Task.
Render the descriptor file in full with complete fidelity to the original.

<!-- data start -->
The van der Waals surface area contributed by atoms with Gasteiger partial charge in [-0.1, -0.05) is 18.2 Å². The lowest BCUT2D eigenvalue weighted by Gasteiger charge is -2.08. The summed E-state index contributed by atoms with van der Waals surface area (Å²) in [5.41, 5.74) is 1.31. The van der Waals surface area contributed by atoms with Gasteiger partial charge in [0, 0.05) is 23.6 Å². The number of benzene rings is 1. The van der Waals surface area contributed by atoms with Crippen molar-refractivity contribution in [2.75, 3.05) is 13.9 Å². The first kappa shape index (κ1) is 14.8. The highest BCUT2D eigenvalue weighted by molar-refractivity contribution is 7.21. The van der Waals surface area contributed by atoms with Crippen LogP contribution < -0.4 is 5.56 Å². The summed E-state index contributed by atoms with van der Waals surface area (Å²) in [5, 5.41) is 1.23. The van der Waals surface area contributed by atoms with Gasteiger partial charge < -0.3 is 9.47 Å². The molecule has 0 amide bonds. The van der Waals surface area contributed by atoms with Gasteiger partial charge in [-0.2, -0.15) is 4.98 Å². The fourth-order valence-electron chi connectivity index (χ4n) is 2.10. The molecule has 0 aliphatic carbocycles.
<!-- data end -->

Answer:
The van der Waals surface area contributed by atoms with Gasteiger partial charge in [-0.1, -0.05) is 18.2 Å². The lowest BCUT2D eigenvalue weighted by Gasteiger charge is -2.08. The summed E-state index contributed by atoms with van der Waals surface area (Å²) in [5.41, 5.74) is 1.31. The van der Waals surface area contributed by atoms with Gasteiger partial charge in [0, 0.05) is 23.6 Å². The number of benzene rings is 1. The van der Waals surface area contributed by atoms with Crippen molar-refractivity contribution in [2.75, 3.05) is 13.9 Å². The first kappa shape index (κ1) is 14.8. The highest BCUT2D eigenvalue weighted by molar-refractivity contribution is 7.21. The van der Waals surface area contributed by atoms with Crippen LogP contribution < -0.4 is 5.56 Å². The summed E-state index contributed by atoms with van der Waals surface area (Å²) in [5, 5.41) is 1.23. The van der Waals surface area contributed by atoms with Gasteiger partial charge < -0.3 is 9.47 Å². The molecule has 0 amide bonds. The van der Waals surface area contributed by atoms with Gasteiger partial charge in [-0.2, -0.15) is 4.98 Å². The fourth-order valence-electron chi connectivity index (χ4n) is 2.10. The molecule has 0 aliphatic carbocycles.